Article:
England against Germany is one of international football’s most prestigious fixtures – a clash that usually comes with a guarantee of enough drama and stories to bore future generations with.
Everybody’s heard about the Russian linesman, Gazza’s tears and penalty heartbreak at Euro ’96. But does the fixture always live up to the hype?
We’ve ranked all 10 matches that have been played between England and Germany since 2000 from the least to the most entertaining.
Having just been spanked by Chile, English expectations were low heading into this pre-2014 World Cup friendly at Wembley.
They turned out to be justified. Germany secured a 1-0 victory through?Per Mertesacker’s first-half header and barely broke sweat throughout.
Roy Hodgson’s side didn’t lay a glove on?Germany goalkeeper Roman Weidenfeller and the chasm between the two sides had rarely felt so vast.
Events in Brazil the following year demonstrated just how wide it was – England were eliminated after two games while Germany won the trophy.
Goalless draws are rarely thrillers, but this fixture in November 2017 wasn’t as bad as the scoreline suggests.
Having secured qualification for Russia 2018, England played out a stalemate with the world champions in a match that saw Jordan Pickford and Ruben Loftus-Cheek make their international debuts.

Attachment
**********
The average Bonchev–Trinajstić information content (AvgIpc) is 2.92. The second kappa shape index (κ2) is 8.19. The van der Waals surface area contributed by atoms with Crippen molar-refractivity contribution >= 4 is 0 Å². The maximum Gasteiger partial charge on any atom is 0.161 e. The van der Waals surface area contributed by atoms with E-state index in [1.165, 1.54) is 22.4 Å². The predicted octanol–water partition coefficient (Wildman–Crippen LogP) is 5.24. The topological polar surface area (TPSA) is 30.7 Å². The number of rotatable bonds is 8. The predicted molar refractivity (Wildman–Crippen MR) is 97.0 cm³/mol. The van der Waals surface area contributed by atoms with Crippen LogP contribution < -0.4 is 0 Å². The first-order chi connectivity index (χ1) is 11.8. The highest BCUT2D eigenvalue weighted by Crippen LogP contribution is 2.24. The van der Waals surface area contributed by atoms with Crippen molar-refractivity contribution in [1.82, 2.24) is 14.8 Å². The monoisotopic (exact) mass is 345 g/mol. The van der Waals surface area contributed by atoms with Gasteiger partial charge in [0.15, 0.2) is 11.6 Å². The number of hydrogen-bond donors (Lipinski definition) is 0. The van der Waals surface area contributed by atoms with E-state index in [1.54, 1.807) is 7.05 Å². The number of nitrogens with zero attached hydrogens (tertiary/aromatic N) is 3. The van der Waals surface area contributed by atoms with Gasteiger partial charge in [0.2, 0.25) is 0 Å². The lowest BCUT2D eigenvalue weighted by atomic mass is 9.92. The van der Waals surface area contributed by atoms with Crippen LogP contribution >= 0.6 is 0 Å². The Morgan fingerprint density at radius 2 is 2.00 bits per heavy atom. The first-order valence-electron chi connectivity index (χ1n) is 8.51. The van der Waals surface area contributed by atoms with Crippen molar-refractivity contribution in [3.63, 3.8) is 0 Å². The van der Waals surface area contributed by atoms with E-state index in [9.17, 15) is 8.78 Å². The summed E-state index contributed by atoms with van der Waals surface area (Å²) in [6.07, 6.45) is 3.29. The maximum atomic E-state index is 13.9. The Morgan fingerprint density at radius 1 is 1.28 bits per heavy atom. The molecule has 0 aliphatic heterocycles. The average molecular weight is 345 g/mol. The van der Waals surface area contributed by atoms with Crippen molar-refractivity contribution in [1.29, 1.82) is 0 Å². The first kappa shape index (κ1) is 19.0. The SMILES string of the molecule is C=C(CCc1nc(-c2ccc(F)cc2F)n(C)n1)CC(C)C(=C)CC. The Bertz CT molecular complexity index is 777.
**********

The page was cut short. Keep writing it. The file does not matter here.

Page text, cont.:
That midfield pivot though. Eric Dier and Jake Livermore.
We’ve come a long way in a short space of time.
A match that felt hugely significant at the time but is largely forgotten about these days.
After the build-up to this Euro 2000 match was overshadowed by hooliganism, England gained their first win over Germany at a major tournament since 1966 thanks to Alan Shearer’s opportunistic header.
UEFA warned England that they faced expulsion if the behaviour of their fans didn’t improve. Phil Neville’s wild lunge against Romania ensured they were knocked out in the traditional style. Germany somehow managed to finish below them in Group A.
A dire match between two limited teams that befouled a brilliant tournament.
Alan Shearer scored the only goal of the game as England beat Germany 1-0 at the European Championships.
It was England’s first win against Germany at a major championships since 1966 pic.twitter.com/OcCKlRoaGC
— Football Remind (@FootballRemind) June 17, 2021
Germany became the first team to beat England at the rebuilt Wembley with this friendly victory in August 2007.
Frank Lampard lashed home the opener but Paul Robinson committed one of the more bizarre goalkeeping errors. Making a hash of a Bernd Schneider cross, Robinson simply palmed the ball to?a grateful Kevin Kuranyi to equalise for the visitors.
Christian Pander struck an unstoppable winner for Germany and Steve McClaren’s underachieving side laboured for the remainder of the match.
England earnt a well-deserved success over Germany in Berlin during Fabio Capello’s honeymoon period.
A line-up that included a string of fringe players and Gabby Agbonlahor took the game to their hosts and Matthew Upson headed them ahead in the first half.
An unfortunate mix-up between Scott Carson and John Terry saw Patrick Helmes scavenge an equaliser before Terry made amends with the winning goal just six minutes later.
This game was the rarest of beasts – a satisfying England friendly.